The UK Supreme Court ruled this month in favor of Heathrow International Airport in a case challenging the airport’s third runway expansion project on climate change grounds. British environmental law charity Plan B – one of the plaintiffs in this case – called the ruling a “betrayal” to young people and the Global South who are most vulnerable to climate change impacts. Plan B director Tim Crosland broke the court’s embargo on the verdict by announcing it a day ahead of schedule as an act of civil disobedience.
The Supreme Court ruling, issued December 16, 2020, overturns a Court of Appeal decision earlier this year to invalidate the third runway project. The appeals court ruled on February 27, 2020 that the Secretary of State for Transport, Chris Grayling, did not take into account the Paris Agreement goals in the national policy supporting the airport expansion. The UK government accepted this ruling, but two private parties with stakes in airport expansion (including Heathrow Airport Limited) did not and they appealed to the Supreme Court. In its verdict, the Supreme Court determined that the Paris Agreement is not official government policy and that no legal obligations were breached in considering airport expansion.
Environmental groups Plan B and Friends of the Earth first brought the climate lawsuit against the UK government over the Heathrow expansion in 2018, alleging violations of UK statutory law and the Paris Agreement. Plan B argued that the Transport Secretary failed to consider the more ambitious Paris Agreement objective to limit warming to 1.5 degrees C in approving the runway expansion. The government’s initial 2050 climate target was based on a 2 degree C warming limit, though the Paris Agreement (adopted in 2015) aims to limit warming to well below 2 degrees C.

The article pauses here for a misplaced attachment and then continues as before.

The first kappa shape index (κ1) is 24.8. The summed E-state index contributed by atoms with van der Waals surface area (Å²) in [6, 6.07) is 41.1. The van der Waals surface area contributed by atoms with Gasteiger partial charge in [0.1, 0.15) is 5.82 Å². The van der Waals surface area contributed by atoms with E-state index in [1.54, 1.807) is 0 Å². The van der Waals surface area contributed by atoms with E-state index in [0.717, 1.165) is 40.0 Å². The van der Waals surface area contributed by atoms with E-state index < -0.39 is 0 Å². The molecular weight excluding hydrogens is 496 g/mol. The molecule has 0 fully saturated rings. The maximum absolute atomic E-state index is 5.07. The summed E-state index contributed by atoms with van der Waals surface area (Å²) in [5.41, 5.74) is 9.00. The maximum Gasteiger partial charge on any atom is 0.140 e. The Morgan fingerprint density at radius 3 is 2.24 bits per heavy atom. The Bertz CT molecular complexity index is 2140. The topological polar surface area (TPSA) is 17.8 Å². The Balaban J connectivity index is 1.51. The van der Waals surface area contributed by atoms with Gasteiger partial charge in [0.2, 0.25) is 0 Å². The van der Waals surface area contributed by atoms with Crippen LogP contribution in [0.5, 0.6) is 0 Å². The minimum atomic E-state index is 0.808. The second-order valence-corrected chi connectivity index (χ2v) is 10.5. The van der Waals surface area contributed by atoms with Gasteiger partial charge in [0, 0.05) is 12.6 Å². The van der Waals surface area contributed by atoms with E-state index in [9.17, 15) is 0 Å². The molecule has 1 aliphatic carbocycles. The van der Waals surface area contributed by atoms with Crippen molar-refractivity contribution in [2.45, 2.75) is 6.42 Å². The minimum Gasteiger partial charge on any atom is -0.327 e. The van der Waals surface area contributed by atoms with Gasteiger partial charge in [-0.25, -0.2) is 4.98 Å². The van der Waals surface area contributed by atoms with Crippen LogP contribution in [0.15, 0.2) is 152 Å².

“The Supreme Court’s judgment, which has legitimised Mr. Grayling’s use of the deadly 2˚C threshold, has betrayed us all,” Plan B’s Tim Crosland said in a press statement reacting to the December 16 verdict.
Plan B says it will continue to challenge the airport expansion by taking its case to the European Court of Human Rights. That international court, based in Strasbourg, France, currently has two other climate change lawsuits pending.
Furthermore, the airport expansion could face additional legal challenges going forward in the planning stage. As Plan B explained in an emailed statement: “Before work can progress Heathrow Airport Limited will need to obtain a ‘Development Consent Order,’ which is subject to a further legal challenge. As the Supreme Court made clear, that process would need to consider current climate obligations, including the UK's net zero by 2050 target. Heathrow expansion implies 40 million tonnes of CO2 from UK aviation by 2050, so that’s an obvious problem.”
Friends of the Earth said they would also continue to challenge the airport expansion in the planning process.
“This judgment is no ‘green light’ for expansion,” said Will Rundle, head of legal at Friends of the Earth. “It makes clear that full climate considerations remain to be addressed and resolved at the planning stage. Heathrow expansion remains very far from certain and we now look forward to stopping the third runway in the planning arena."